This post is part of the Sleep Less, Dream More series in which we share uncommon sleeping places and circumstances travelers encountered during their trip.
Written by Kevin Kato.
Except for the guy who chucked a mangosteen at me as I cruised through a roundabout in Mỹ Tho I hadn’t encountered any real malice on the streets of Vietnam.
Chaos was the first word that came to mind when I pedaled my tandem bicycle across the Cambodian border into the southern Vietnamese town of Xuan Bien. Cars growled past each other, four or five across on a two-way two-lane road. Scooters cut into traffic from the side streets without slowing or looking. The sound of honking filled the air. People shouted in the din, a sporadic gunfire of words.
By the time I was passing through Chau Doc I understood the normalcy, the lack of malice underlying this everyday riot of noise and movement. You don’t yell and shake your fist at the guy on the scooter speeding and swerving down the wrong side of the road. You just move out of the way and get on with things. That’s just how it works.
“Bus to Da Nang is six o’clock,” said the girl with the soft face and the unsure eyes. “You come here before six o’clock.”
It was four-thirty. I pointed out the window, at my seven-foot aluminum frame serpent.
“My bicycle on the bus is okay?”
“Okay,” she said glibly. As I headed out the door for a stroll and something to eat I wondered if she’d ever sold a bus ticket to a guy hauling a tandem.
I didn’t want to go to Da Nang, but this girl didn’t know of any buses going straight to Hoi An. But no matter. Riding 30 kilometers from Da Nang was much more palatable than riding 650 from Da Lat, with or without flying mangosteens.
It was quarter to six when I returned, full of dinner and armed with snacks for the ride. The bus, the girl told me, was gone.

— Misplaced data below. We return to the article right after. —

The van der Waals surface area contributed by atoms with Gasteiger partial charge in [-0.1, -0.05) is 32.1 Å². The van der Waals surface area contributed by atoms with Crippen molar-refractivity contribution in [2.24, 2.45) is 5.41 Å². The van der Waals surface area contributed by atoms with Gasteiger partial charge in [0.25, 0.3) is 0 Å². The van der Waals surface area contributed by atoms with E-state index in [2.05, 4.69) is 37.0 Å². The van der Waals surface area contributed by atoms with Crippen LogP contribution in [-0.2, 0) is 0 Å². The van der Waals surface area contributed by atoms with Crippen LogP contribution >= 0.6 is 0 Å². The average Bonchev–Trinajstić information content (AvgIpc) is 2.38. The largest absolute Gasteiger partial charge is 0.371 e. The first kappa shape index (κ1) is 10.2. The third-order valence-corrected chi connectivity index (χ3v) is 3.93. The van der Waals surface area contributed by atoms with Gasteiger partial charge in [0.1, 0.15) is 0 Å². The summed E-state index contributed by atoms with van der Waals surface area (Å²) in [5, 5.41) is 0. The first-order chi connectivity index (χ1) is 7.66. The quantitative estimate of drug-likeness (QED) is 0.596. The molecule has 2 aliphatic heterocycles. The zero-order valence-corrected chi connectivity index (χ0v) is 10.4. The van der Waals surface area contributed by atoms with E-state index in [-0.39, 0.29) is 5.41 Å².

“You said six!”
She shook her head. “Bus driver, wanted to leave.”
“No problem, I get another bus,” she said, and for the next ten minutes she dialed up a dozen different bus companies or travel agencies or maybe a few friends, looking for someone who could get me to Da Nang.
On the thirteenth phone call her eyes brightened and she started scribbling something on a piece of paper. Then she hung up and looked at me. “Okay, bus to Da Nang. Driver, you and one more person.”
A whole bus for two people? “What kind of bus?” I asked.
She tried to explain but that quickly proved futile so she led me out the door and pointed at a dirty white passenger van parked at the end of the short crumbling street. “That one. Same same but different,” she said as if that should explain everything.
Five minutes later I was pushing my bike into the back of a dirty red van with the help of a guy named Home. The passenger seat had plenty of leg room for a full-grown Chihuahua. “Da Nang?” I said, one of the few words we could both understand.
“Da Nang!” he replied, and began driving through town at breakneck speed. I was just beginning to get used to it when he veered and pulled into a gas station at a large intersection. To one side men crawled all over a mountain of boxes, high as a wooly mammoth on the open back of a truck.
“Okay, you go,” Home said.
I looked at Home. He looked at me and pointed. “Da Nang!”
What could I do but agree?
Home was rocketing off into the darkening evening when a woman approached me. She was short and thin and told me in no uncertain terms that I needed to pay her 200,000 Vietnamese Dong – twice what the bus would have cost though with a much greater potential for adventure. I asked if she’d take a personal check – to no reaction – and handed over the cash.
The woman said something to one of the men who smiled, turned to me and motioned to me to help load boxes onto the truck. Meanwhile a few of the other guys had stopped working and were tinkering with my bike’s mechanisms. I stopped helping with the boxes when one of them climbed onto the front seat.